• http://www.parts-depot.com/parts
    • Methods ( verbs ) to manipulate the nouns
      • Small fixed set:
        • GET, PUT, POST, DELETE
          • Read, Update, Create, Delete
    • Representation of the Resource
      • data and state transferred between client and server
      • 13. XML, JSON ...
    • Use verbs to exchange application state and representation
  • 14. HTTP Example Request GET /music/artists/beatles/recordings HTTP/1.1 Host: media.example.com Accept: application/xml Response HTTP/1.1 200 OK Date: Tue, 08 May 2007 16:41:58 GMT Server: Apache/1.3.6 Content-Type: application/xml; charset=UTF-8 <?xml version=&quot;1.0&quot;?> <recordings xmlns=&quot;…&quot;> <recording>…</recording> … </recordings> Method Resource Representation State transfer
  • 15. REST in Five Steps*
    • Everything is a Resource
    • 16. All Resources expose a standard interface
    • 17. Link things together
    • 18. Multiple representations
    • 19. Stateless communications
    Uniform Interface
  • 20. Everything is a Resource Every resource has an id, URI is the id
    • Everything is a Resource
    • a Resource has an Identifier
      • http://company.com/customers/123456
  • 21. Every Resource has an Id http://company.com/customers/123456 Resource Collection name Primary key http://company.com/customers/123456/orders/12 http://example.com/orders/2007/11 http://example.com/products?color=green URI is the id, Every resource has a URI
    • URIs identify :
      • items, collections of items, virtual and physical objects, or computation results.
  • 22. REST in Five Steps*
    • Give everything an ID
    • 23. All Resources expose a standard interface
      • use Standard methods: GET,PUT,POST,DELETE
    • Link things together
    • 24. Multiple representations
    • 25. Stateless communications
    Uniform Interface
  • 26. Use Standard HTTP Methods
    • Example
        • GET /store/customers/123456
  • 27. Use Standard Methods:
    • /orders
      • GET - list all orders
      • 28. POST - submit a new order
    • /orders/{order-id}
      • GET - get an order representation
      • 29. PUT - update an order
      • 30. DELETE - cancel an order
    • /orders/average-sale
      • GET - calculate average sale
    • /customers
      • GET - list all customers
      • 31. POST - create a new customer
    • /customers/{cust-id}
      • GET - get a customer representation
      • 32. DELETE- remove a customer
    • /customers/{cust-id}/orders
      • GET - get the orders of a customer
    Order Customer Mgmt Example http://www.infoq.com/articles/rest-introduction
  • 33. Use Standard HTTP Methods
    • HTTP Get, Head
      • Should not modify anything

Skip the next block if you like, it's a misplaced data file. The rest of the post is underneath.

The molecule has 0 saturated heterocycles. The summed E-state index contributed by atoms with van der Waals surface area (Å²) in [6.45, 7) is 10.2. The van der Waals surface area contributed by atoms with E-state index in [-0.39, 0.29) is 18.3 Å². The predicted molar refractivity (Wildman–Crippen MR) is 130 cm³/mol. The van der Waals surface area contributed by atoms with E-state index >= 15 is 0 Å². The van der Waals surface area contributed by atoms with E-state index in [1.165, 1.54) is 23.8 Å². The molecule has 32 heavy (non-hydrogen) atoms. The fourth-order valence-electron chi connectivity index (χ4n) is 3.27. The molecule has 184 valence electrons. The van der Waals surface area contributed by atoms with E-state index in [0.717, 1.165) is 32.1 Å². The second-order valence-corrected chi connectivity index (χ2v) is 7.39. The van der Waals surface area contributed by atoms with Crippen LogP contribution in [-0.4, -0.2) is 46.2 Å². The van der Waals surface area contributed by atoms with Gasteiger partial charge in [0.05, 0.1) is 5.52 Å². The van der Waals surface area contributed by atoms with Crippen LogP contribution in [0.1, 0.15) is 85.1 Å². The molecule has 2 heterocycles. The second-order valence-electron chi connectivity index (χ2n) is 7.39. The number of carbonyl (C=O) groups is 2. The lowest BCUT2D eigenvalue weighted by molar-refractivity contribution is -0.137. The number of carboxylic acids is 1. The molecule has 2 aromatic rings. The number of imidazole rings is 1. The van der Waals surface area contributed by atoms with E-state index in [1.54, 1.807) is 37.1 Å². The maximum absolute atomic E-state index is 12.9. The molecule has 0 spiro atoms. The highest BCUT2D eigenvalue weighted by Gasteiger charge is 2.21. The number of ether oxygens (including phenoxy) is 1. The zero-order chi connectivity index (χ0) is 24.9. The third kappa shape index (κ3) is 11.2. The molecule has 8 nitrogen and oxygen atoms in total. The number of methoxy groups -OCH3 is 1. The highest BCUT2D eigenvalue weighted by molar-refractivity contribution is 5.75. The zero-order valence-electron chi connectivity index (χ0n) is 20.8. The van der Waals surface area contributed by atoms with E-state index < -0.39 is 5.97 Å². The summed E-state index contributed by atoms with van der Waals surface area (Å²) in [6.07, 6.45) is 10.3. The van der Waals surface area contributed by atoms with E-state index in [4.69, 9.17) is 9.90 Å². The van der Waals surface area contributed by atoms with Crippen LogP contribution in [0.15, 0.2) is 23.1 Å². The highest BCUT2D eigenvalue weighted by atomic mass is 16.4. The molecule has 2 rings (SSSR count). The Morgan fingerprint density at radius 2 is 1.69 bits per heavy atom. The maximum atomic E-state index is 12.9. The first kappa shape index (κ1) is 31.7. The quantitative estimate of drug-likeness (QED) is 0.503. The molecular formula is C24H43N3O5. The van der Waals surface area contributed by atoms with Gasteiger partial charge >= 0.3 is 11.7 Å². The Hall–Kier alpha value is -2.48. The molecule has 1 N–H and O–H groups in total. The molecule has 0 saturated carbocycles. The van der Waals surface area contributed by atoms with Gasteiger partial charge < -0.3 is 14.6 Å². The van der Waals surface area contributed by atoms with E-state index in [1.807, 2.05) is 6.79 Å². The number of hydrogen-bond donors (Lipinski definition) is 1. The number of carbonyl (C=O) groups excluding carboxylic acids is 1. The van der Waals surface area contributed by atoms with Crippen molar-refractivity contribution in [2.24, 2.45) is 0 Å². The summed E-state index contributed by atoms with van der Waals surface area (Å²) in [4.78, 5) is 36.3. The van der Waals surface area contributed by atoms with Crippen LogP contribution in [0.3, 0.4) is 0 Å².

• 34. Cache-able
        • With Correct use of Last-Modified and ETag
    • Idempotency:
      • PUT, DELETE, GET, HEAD can be repeated and the results are the same
  • 35. REST in Five Steps*
    • Give everything an ID
    • 36. Use standard methods
    • 37. Link things together
    • 38. Multiple representations
    • 39. Stateless communications * Inspired by Stefan Tilkov: http://www.innoq.com/blog/st/presentations/2008/2008-03-13-REST-Intro--QCon-London.pdf
  • 40. Link Things Together
    • Representations contain links to other resources
    • 41. Service provides links in response to the Client
      • Enables client to move the application from one state to the next by following a link
    Representations contain links to other resources: <prop self=&quot; http://example.com/orders/101230 &quot;> <customer ref=&quot; http://example.com/customers/bar &quot;> <product ref=&quot; http://example.com/products/21034 &quot;/> <amount value=&quot;1&quot;/> </order>
  • 42. REST in Five Steps*
    • Give everything an ID
    • 43. Use standard methods
    • 44. Link things together
    • 45. Multiple representations
    • 46. Stateless communications * Inspired by Stefan Tilkov: http://www.innoq.com/blog/st/presentations/2008/2008-03-13-REST-Intro--QCon-London.pdf
  • 47. Multiple Representations
    • Offer data in a variety of formats, for different needs
      • XML
      • 48. JSON
      • 49. (X)HTML
    • Support content negotiation
      • Accept header GET /foo Accept: application/json
      • 50. URI-based GET / foo.json
  • 51. content negotiation Multiple Representations Content-type HTTP header Accept HTTP header Request GET /music/artists/beatles/recordings HTTP/1.1 Host: media.example.com Accept : application/xml Response HTTP/1.1 200 OK Date: Tue, 08 May 2007 16:41:58 GMT Server: Apache/1.3.6 Content-Type : application/xml; charset=UTF-8 <?xml version=&quot;1.0&quot;?> <recordings xmlns=&quot;…&quot;> <recording>…</recording> … </recordings> Format Representation